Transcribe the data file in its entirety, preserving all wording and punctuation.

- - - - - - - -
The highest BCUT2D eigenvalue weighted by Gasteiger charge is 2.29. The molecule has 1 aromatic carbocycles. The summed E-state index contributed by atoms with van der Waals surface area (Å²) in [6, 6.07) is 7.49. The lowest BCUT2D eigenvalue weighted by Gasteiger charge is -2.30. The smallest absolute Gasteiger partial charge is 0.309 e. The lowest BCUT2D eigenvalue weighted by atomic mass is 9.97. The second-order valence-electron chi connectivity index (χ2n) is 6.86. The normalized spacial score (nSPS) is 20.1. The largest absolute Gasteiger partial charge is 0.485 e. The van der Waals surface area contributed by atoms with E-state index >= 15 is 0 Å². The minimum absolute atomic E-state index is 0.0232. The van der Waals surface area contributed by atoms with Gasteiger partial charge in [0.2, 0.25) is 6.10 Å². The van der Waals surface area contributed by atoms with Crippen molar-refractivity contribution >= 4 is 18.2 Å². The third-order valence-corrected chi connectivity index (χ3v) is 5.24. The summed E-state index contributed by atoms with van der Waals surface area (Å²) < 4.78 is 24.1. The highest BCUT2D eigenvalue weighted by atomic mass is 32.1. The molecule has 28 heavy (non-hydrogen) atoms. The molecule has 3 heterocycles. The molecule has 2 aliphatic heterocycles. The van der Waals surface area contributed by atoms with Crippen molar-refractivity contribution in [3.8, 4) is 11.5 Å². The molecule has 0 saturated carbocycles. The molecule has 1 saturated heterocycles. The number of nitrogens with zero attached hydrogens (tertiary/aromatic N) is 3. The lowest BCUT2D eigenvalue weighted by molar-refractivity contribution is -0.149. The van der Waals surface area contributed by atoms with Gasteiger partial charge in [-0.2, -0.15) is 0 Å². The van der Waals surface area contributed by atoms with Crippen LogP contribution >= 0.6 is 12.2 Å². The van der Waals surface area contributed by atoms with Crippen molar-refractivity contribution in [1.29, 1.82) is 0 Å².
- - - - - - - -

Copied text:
The highest BCUT2D eigenvalue weighted by Gasteiger charge is 2.29. The molecule has 1 aromatic carbocycles. The summed E-state index contributed by atoms with van der Waals surface area (Å²) in [6, 6.07) is 7.49. The lowest BCUT2D eigenvalue weighted by Gasteiger charge is -2.30. The smallest absolute Gasteiger partial charge is 0.309 e. The lowest BCUT2D eigenvalue weighted by atomic mass is 9.97. The second-order valence-electron chi connectivity index (χ2n) is 6.86. The normalized spacial score (nSPS) is 20.1. The largest absolute Gasteiger partial charge is 0.485 e. The van der Waals surface area contributed by atoms with E-state index >= 15 is 0 Å². The minimum absolute atomic E-state index is 0.0232. The van der Waals surface area contributed by atoms with Gasteiger partial charge in [0.2, 0.25) is 6.10 Å². The van der Waals surface area contributed by atoms with Crippen molar-refractivity contribution >= 4 is 18.2 Å². The third-order valence-corrected chi connectivity index (χ3v) is 5.24. The summed E-state index contributed by atoms with van der Waals surface area (Å²) < 4.78 is 24.1. The highest BCUT2D eigenvalue weighted by atomic mass is 32.1. The molecule has 28 heavy (non-hydrogen) atoms. The molecule has 3 heterocycles. The molecule has 2 aliphatic heterocycles. The van der Waals surface area contributed by atoms with Crippen molar-refractivity contribution in [3.8, 4) is 11.5 Å². The molecule has 0 saturated carbocycles. The molecule has 1 saturated heterocycles. The number of nitrogens with zero attached hydrogens (tertiary/aromatic N) is 3. The lowest BCUT2D eigenvalue weighted by molar-refractivity contribution is -0.149. The van der Waals surface area contributed by atoms with Gasteiger partial charge in [-0.2, -0.15) is 0 Å². The van der Waals surface area contributed by atoms with Crippen LogP contribution >= 0.6 is 12.2 Å². The van der Waals surface area contributed by atoms with Crippen molar-refractivity contribution in [1.29, 1.82) is 0 Å².